February 06, 2015 @ 09:43 AM

Big features, tiny car

The Mazda2 offers features that used to exist only in more expensive cars. And eyebrow-raiser indeed says Chris Ng


The Mazda2 offers features that used to exist only in more expensive cars. And eyebrow-raiser indeed says Chris Ng

The first thing that hits you is how good the Mazda2 looks, despite just having halogen headlamps instead of the fancy-schmancy projector headlamps that adds more fierceness to the little car. In any case, Mazda still manages to find space for daytime running lights; although that’s only a small part on what makes the car truly pop. The hatchback still follows closely to the still-praised KODO design language.

But what really makes the Mazda2 standout is the interior. Like the bigger Mazda6 and the Mazda3, the Mazda2’s dashboard is one that’s quite devoid of buttons and switches. However, unlike the bigger cars, the Mazda2 completely deletes the buttons that usually tell you where to switch from radio to your iPod; only the three round dials of the air-conditioning are found on the centre stack. The rest has been digitised to only appear on the seven-inch LCD screen, of which is controlled by an iDrive/COMAND-esque knob on the transmission tunnel. It’s called Commander Control. Moving on…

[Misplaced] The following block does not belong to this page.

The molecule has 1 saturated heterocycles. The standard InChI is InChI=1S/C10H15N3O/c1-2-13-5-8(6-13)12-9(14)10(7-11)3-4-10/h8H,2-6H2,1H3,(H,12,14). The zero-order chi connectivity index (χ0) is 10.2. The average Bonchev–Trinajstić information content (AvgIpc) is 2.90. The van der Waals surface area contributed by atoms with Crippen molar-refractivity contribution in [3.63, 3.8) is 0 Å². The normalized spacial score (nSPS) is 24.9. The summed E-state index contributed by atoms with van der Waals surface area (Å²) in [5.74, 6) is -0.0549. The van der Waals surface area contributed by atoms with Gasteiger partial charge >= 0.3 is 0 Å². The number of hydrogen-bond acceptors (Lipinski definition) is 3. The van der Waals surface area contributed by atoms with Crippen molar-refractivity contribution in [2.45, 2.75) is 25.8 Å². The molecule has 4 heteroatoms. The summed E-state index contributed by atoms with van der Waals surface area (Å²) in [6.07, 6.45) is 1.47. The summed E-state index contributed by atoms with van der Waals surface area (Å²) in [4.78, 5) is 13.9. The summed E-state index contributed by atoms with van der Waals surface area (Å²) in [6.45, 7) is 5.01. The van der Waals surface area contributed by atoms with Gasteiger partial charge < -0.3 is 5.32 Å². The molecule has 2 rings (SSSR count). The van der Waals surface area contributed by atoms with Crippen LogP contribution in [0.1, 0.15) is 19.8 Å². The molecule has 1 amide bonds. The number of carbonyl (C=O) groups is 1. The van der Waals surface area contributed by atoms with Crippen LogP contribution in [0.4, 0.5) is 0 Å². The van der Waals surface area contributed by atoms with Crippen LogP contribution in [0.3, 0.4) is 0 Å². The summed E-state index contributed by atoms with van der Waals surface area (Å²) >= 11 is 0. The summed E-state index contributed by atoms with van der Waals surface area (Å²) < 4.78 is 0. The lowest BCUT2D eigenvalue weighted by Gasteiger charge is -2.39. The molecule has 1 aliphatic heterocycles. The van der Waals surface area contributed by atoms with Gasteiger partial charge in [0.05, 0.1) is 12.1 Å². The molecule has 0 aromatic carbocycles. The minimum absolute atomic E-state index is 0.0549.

Mazda has somehow found space for a head-up display (first in the segment), reverse camera, engine push start button, i-Stop, Drive selection and a steering wheel that’s adjustable for reach and rake. Yet, only two front airbags exists within the leather-wrapped living quarters.

Other safety devices that come with the car include Dynamic Stability Control and Traction Control System, EBD with brake assist and hill launch assist.

A 1.5-litre SkyActiv petrol engine paired with a six-speed automatic shoulder the responsibility to put motion to the 16-inch front wheels. The engine outputs 114bhp at 6000rpm and 148Nm at 4000rpm. That said, the more interesting engine would be the SkyActiv-D, which uses diesel, which appeared during the launch of the Mazda2. No plans to release the car to the Malaysian market as yet, the hatchback is still undergoing tests to see if it could endure our diesel quality. Don’t hold your breath.

The Mazda2 comes in hatchback or sedan, the latter looks almost similar to the Mazda3 – very good indeed. Both cars retail at the same price of RM85,470 without insurance. All things considered, the Mazda2 should give a migraine its B-segment competitors.

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Topics:  Local Agenda

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